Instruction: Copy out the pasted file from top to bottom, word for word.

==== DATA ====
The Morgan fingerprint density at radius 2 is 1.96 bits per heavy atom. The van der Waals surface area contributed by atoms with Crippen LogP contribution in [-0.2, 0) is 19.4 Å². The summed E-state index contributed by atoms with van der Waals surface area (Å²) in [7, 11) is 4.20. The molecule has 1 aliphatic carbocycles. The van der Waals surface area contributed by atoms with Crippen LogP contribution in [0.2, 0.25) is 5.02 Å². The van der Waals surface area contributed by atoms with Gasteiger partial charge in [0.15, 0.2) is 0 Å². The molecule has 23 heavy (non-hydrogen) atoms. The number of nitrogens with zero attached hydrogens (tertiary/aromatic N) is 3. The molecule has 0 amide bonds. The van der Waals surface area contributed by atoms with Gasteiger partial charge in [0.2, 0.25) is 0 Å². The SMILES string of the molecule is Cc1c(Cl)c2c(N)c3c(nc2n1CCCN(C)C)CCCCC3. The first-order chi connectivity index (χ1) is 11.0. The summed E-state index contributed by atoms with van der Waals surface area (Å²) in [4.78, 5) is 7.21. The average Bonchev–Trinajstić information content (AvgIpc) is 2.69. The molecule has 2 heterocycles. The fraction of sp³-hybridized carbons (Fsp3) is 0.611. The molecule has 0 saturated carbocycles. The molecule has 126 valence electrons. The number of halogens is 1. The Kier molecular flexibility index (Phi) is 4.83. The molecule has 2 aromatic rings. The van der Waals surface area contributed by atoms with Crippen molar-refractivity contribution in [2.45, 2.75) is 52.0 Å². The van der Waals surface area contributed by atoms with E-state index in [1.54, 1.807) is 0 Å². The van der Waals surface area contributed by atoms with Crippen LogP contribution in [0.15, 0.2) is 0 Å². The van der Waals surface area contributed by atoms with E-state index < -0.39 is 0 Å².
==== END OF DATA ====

The Morgan fingerprint density at radius 2 is 1.96 bits per heavy atom. The van der Waals surface area contributed by atoms with Crippen LogP contribution in [-0.2, 0) is 19.4 Å². The summed E-state index contributed by atoms with van der Waals surface area (Å²) in [7, 11) is 4.20. The molecule has 1 aliphatic carbocycles. The van der Waals surface area contributed by atoms with Crippen LogP contribution in [0.2, 0.25) is 5.02 Å². The van der Waals surface area contributed by atoms with Gasteiger partial charge in [0.15, 0.2) is 0 Å². The molecule has 23 heavy (non-hydrogen) atoms. The number of nitrogens with zero attached hydrogens (tertiary/aromatic N) is 3. The molecule has 0 amide bonds. The van der Waals surface area contributed by atoms with Gasteiger partial charge in [0.2, 0.25) is 0 Å². The SMILES string of the molecule is Cc1c(Cl)c2c(N)c3c(nc2n1CCCN(C)C)CCCCC3. The first-order chi connectivity index (χ1) is 11.0. The summed E-state index contributed by atoms with van der Waals surface area (Å²) in [4.78, 5) is 7.21. The average Bonchev–Trinajstić information content (AvgIpc) is 2.69. The molecule has 2 heterocycles. The fraction of sp³-hybridized carbons (Fsp3) is 0.611. The molecule has 0 saturated carbocycles. The molecule has 126 valence electrons. The number of halogens is 1. The Kier molecular flexibility index (Phi) is 4.83. The molecule has 2 aromatic rings. The van der Waals surface area contributed by atoms with Crippen molar-refractivity contribution in [2.45, 2.75) is 52.0 Å². The van der Waals surface area contributed by atoms with E-state index in [1.54, 1.807) is 0 Å². The van der Waals surface area contributed by atoms with Crippen LogP contribution in [0.15, 0.2) is 0 Å². The van der Waals surface area contributed by atoms with E-state index < -0.39 is 0 Å².